I wrote a few pieces lately on finding a new job and going through the interview process and in these articles I touched briefly on the resume process.
However, after posting the last blog about the resume I recieved a few additional emails that caught my attention and really made me reconsider my position on resumes.
I have always dreaded this little piece of paper. I worry that what I put on print will not come out accurately when in the hands of the potential employer. I would much rather meet with someone face to face than have them only see my words. It is during this initial. meeting that I feel I really connect with people. But if I am to meet with the potential employer, I need to do one thing – send in a stellar resume that really grabs their attention.
If you are heading back to the workforce or just interested in honing your resume so that it shines the next time you need it to do so, Revi Goldwasser, founder of Interview Secrets from a Wall Street Recruiter, shared these tips to help create a resume that speaks to the employer.
- Give your resume a professional name. Before you submit it via email, name it something like Kathy Murdock’s Resume rather than resume1.doc or draftresume.doc. Hiring managers look at this, so make it professional.
- Send your resume out to jobs even if they are a month old. Let’s face it – not all jobs become filled right away. Just because a job was posted a month ago does not mean they’ve found the right candidate, so send your resume off even if you think it may have been up too long.
- Include your GPA if it is 3.0 or higher. Says Goldwasser, “This tip is not just for college grads, but for those with 1-10 years of experience.”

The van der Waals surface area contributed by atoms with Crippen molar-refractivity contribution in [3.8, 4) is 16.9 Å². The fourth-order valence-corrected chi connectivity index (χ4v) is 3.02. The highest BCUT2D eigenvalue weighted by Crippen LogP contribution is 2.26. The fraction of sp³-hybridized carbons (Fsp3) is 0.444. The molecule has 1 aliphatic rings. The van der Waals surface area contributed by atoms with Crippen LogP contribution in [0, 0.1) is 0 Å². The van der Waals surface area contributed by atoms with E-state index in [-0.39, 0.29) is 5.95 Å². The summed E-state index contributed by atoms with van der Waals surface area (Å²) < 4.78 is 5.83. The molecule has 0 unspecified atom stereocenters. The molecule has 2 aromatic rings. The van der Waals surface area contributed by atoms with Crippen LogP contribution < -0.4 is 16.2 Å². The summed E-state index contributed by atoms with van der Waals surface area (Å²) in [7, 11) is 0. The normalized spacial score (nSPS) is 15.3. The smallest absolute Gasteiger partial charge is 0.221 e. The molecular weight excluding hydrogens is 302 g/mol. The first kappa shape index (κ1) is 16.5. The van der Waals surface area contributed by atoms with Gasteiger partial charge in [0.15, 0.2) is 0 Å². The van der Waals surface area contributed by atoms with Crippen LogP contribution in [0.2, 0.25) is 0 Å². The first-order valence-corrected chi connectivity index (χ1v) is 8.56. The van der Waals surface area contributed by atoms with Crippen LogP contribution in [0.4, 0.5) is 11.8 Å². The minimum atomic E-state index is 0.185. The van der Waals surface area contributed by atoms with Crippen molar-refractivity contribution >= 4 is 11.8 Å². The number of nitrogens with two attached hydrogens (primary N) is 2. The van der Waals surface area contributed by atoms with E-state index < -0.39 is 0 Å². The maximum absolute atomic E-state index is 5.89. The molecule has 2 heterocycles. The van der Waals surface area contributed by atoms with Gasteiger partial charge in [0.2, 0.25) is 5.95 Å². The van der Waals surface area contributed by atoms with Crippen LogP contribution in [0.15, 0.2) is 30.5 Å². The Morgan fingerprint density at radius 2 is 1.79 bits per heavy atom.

- Review your social media ties, and make them appropriate, before sending out the resume. While it’s fun to post crazy things on your Facebook and Twitter accounts, that may not always stick well with your potential boss. Goldwasser says that managers today are looking for you online before calling you in for an interview, so if you’ve been having a little too much fun on the social media boards, clean up any information that might not be appropriate before you even send out that resume.
Several additional tips shared by other managers and interviewers include:
- Have someone create a professional looking resume for you if you can’t do one yourself – the money will be well spent once you land the job, and a good resume is not as attractive as a great resume.
- Consider your past employment and if you have been out of the workforce a while, rather than using a chronological resume which will show a gap in employment use one that shows your experience instead.
- Include things that you have done even if you are staying at home, such as developing your child’s dance recital program or creating a website for your son’s class – even if these were not paid duties.